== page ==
Breakthrough on McLeod
McLeod Plantation has a rich, storied past. Now its future is finally looking bright. The Historic Charleston Foundation's decision to sell the James Island landmark to the Charleston County Park and Recreation Commission should ensure its preservation and public use in perpetuity.
The foundation board endorsed the sale of the plantation for $3.3 million on Wednesday, recognizing that the PRC has both the means and the dedication to restore the plantation house, slave cabins and other farm buildings on site. The PRC intends to preserve the surrounding fields to provide historic context to the visiting public.
That the foundation board unanimously chose the PRC over a private buyer speaks to its commitment for a public use of the plantation, as well as the preservation of the historic treasure.
"We wanted it to go to a buyer who could provide the most public access to the property," foundation executive director Katharine S. Robinson told us Friday. The PRC proposal will ensure that access, as well as a wide range of community input in the planning process, she said.
Willie McLeod, who died in 1990 at 104, bequeathed a third interest of the property to the foundation in the hope that the plantation house, adjacent buildings and oak allees could be preserved for future generations. The foundation bought out 13 other beneficiaries of the estate so that the site could be kept largely intact.
The foundation's decision to sell the plantation to the PRC should ensure that Mr. McLeod's wishes will be fulfilled.
The PRC will assemble an advisory committee representing a range of preservation, cultural and archeological interests to make recommendations for the property. That committee also will include representatives of the city of Charleston, the town of James Island, and the Friends of McLeod, a grassroots organization that has long urged that the property be preserved as a historic site in the public realm.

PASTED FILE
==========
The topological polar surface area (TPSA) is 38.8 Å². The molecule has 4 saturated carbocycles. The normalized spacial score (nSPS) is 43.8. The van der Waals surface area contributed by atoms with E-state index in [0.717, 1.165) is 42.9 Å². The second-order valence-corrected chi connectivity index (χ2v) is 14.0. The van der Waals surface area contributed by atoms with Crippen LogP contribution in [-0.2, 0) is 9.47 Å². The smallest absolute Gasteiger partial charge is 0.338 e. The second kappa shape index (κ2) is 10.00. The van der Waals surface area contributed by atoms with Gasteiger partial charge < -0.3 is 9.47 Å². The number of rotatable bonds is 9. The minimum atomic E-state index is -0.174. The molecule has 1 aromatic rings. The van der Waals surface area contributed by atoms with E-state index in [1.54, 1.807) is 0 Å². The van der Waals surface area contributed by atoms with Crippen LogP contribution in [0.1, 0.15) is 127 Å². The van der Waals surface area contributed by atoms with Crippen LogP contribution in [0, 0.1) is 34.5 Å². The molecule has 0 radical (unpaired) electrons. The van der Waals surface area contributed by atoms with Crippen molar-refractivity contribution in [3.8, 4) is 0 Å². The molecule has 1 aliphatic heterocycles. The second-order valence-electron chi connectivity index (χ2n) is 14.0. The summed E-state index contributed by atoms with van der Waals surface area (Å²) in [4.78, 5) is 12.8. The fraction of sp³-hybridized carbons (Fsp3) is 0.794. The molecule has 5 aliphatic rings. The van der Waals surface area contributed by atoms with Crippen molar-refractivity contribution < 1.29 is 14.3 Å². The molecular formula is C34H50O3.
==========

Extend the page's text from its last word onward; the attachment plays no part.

"It's going to make everybody in this community very proud when we're finished," PRC director Tom O'Rourke said. "We're going to really make this a public process."
In its proposal to the foundation, the PRC provided this summation: "McLeod Plantation's convenient location and three century history as a working plantation provides a unique opportunity for the public to experience a well-preserved time capsule of the antebellum past within minutes of downtown Charleston's historic district. The complete assemblage of structures is like no other historic site in the area, with buildings ranging from the antebellum period through Reconstruction."
McLeod offers rare historical context related to its use as a cotton plantation, its occupation during the Civil War by both Confederate and Union troops, and its importance to African-American history. For example, it was the site of the Freedman's Bureau and served as an encampment for some of the nation's first black troops.
The sale is still to be completed and there is substantial work to be done before McLeod Plantation can be opened to the public. Its buildings need restoration, and a plan that balances resource protection with public access will have to be developed.
But the essential step has been taken with the foundation's decision to put the property into the hands of the Park and Recreation Commission, which has pledged to keep this "well-preserved time capsule" of Sea Island history intact.